Wednesday, May 24, 2006


Tis the season of Lent for some of us Organized Religious Types: Catholics, of course, and a bunch of Protestant faiths, including mine, the Episcopal church, (AKA Catholic Light or Whiskeypalians). A lot of people don't like it, for various reasons. Probably first among those is that it's kind of a depressing time: There's a lot of somber reflection, and it seems that both somberness and reflection are fully capable of making the faithful uncomfortable... For me, it means giving up something I like for those 40 days, (Hard liquor this year), going to more services than I normally do, (Wednesdays added), and trying to do more Bible and Lenten reflection reading, (I'm not so good at that...). It also means I have to choose the music for our folk service a bit more carefully, because there ain't no Halleluiahs allowed for them 40 days...

Webster's dictionary defines Lent as, 'A fast of 40 days, beginning with Ash Wednesday and continuing until Easter, observed by some Christian churches as commemorative of the fast of our Savior' - That's a pretty good take on it, but too faith-specific for me, frankly. Dig a little deeper into the roots of the word and some interesting stuff comes to light: The Old English, Germanic, and French roots of Lent, Leynte, Lenz, and Lang, respectively, mean 'Spring' and 'Long', and harkens from the fact that the days get longer during this time of year. Whether one is Christian, Anamist, Pagan, or devout Agnostic, Spring does bring a sense of renewed growth and is celebrated in probably every culture. Without getting too deep, I think it's safe to say that the stirrings of the earth likely ellicit similiar vibes in humankind, and bends both toward a sense of renewal. It makes sense to be reflective in a season of new growth. I am always a bit more melancholy, yet profoundly moved in a spiritual sense during Lent - I like it, in fact, and I think it's a good thing. maybe this season is why I'm questioning what I do for life, work, avocation, etc, and coming to realize that time is growing short...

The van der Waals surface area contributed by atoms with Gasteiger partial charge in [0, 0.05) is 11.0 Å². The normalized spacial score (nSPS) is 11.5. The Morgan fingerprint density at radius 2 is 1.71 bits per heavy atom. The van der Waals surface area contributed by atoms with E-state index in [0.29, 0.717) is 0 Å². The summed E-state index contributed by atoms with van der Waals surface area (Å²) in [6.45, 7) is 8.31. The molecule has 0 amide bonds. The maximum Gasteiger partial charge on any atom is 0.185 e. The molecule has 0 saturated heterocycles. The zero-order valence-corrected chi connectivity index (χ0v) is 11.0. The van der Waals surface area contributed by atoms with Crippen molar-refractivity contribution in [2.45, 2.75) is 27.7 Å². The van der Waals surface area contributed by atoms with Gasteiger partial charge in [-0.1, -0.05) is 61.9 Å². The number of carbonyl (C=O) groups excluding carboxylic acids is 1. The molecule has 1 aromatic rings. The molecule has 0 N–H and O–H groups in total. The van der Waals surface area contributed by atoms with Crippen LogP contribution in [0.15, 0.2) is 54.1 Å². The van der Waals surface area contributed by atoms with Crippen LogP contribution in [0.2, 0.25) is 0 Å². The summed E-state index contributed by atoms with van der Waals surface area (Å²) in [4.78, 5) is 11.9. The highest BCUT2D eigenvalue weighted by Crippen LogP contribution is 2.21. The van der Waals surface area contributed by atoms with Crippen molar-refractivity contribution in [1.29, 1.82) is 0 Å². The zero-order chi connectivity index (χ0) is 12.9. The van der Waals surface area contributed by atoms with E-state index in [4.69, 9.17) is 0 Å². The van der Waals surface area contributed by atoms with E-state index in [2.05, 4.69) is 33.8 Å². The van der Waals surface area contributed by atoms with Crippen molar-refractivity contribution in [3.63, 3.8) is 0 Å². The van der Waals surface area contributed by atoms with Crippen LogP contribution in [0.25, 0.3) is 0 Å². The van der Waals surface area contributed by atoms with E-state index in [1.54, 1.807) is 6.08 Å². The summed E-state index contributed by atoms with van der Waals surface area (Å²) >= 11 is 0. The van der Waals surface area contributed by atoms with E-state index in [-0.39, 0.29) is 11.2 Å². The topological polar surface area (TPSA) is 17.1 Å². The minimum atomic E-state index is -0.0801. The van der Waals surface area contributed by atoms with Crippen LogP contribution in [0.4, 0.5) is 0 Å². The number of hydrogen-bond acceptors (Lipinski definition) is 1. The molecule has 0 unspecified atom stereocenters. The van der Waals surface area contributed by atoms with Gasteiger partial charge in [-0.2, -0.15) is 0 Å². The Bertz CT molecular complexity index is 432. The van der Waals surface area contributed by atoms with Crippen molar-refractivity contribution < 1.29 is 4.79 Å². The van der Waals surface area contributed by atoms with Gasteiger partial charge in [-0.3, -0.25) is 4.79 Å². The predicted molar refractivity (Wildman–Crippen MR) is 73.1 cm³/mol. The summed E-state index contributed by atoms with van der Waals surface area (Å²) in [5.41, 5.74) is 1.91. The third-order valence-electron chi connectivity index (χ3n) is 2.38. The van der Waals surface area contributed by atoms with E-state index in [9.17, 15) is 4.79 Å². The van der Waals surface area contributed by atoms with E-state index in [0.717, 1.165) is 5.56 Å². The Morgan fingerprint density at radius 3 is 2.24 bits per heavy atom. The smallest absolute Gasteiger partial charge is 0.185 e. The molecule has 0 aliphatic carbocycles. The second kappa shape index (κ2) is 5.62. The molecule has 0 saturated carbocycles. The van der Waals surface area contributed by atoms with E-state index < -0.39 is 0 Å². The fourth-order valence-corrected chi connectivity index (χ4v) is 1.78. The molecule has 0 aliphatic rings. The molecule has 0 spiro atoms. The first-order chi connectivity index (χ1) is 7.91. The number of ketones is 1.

Lent doesn't have a lot fans among Christians. If you're a regular church goer, you begin to recognize sub-groups of attendees. My family has been Anglican or Episcopal for many generations: My dad grew up at a time when our church was pretty dark and negative, so he just didn't like going. As such, he became what we call a 'W & F Christian' - That'd be your Wedding and Funeral church goer. The more common sub-group is your 'C & E Christians,' or your Christmas and Easter attendees. You do not find much of anybody who joyously just shows up at Lent, and most folks don't refer to the season as being celebrated, - Putting up with, or suffering through would probably be closer to the mark.

Nonetheless, Lent can and should be celebrated; it's like spring cleaning for the soul. I think it's just a matter of looking at it differently than we usually do. If we see Lent as a time to see the familiar with different eyes, it's a good thing - That might mean really looking at your wife, husband, life partner, kids, friends, or family-at-large and seeing what wonderful people they are, and maybe realizing that we take some of that for granted and shouldn't... It's also a time to reflect on suffering: I believe that this mass media influenced world in which we live leads us to tune the suffering of others out, and we shouldn't always do that. Violence, oppression, discrimination, illness, and war are all forms of suffering, and if we're going to fight them, we have to rekindle our revulsion and objection to such things. I don't think a people can really rise up without a healthy dose of righteous indignation about the things we're no longer willing to let anyone suffer.

First and foremost among good Lenten habits is self-reflection. Seeing where we've been, where we are, and asking ourselves honesty where we want to be is the catalyst for change; without it we go nowhere. Recognition of that is important, but allowing ourselves to be transformed is perhaps more so. To me, it is that honest reflection, year after year, that allows me to weave the threads of my own small story into the larger tapestry of life. Knowing when to change direction, or color, or fabric, or weave, is a gift that too few of us seek and find. I know I need to change, I know I want to. The uncertainty scares me, but it's also a thrill. Sometimes it's that little bit of pain, or that fear of uncertainty, that lets us know we're alive.

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